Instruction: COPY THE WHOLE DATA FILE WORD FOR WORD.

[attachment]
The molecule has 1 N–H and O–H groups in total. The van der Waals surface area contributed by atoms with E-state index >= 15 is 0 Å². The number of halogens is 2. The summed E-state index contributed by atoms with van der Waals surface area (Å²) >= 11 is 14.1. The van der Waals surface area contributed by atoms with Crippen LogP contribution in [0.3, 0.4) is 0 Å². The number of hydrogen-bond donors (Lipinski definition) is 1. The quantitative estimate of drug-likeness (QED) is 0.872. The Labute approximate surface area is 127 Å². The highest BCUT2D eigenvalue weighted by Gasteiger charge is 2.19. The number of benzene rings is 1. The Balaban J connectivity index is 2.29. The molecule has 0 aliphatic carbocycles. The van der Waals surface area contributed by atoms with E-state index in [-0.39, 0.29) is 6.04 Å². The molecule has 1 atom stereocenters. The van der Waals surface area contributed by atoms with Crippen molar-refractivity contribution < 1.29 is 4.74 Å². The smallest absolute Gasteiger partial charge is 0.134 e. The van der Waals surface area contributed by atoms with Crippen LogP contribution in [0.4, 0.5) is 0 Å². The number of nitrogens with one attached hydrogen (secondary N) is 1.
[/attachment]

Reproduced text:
The molecule has 1 N–H and O–H groups in total. The van der Waals surface area contributed by atoms with E-state index >= 15 is 0 Å². The number of halogens is 2. The summed E-state index contributed by atoms with van der Waals surface area (Å²) >= 11 is 14.1. The van der Waals surface area contributed by atoms with Crippen LogP contribution in [0.3, 0.4) is 0 Å². The number of hydrogen-bond donors (Lipinski definition) is 1. The quantitative estimate of drug-likeness (QED) is 0.872. The Labute approximate surface area is 127 Å². The highest BCUT2D eigenvalue weighted by Gasteiger charge is 2.19. The number of benzene rings is 1. The Balaban J connectivity index is 2.29. The molecule has 0 aliphatic carbocycles. The van der Waals surface area contributed by atoms with E-state index in [-0.39, 0.29) is 6.04 Å². The molecule has 1 atom stereocenters. The van der Waals surface area contributed by atoms with Crippen molar-refractivity contribution < 1.29 is 4.74 Å². The smallest absolute Gasteiger partial charge is 0.134 e. The van der Waals surface area contributed by atoms with Crippen LogP contribution in [0.4, 0.5) is 0 Å². The number of nitrogens with one attached hydrogen (secondary N) is 1.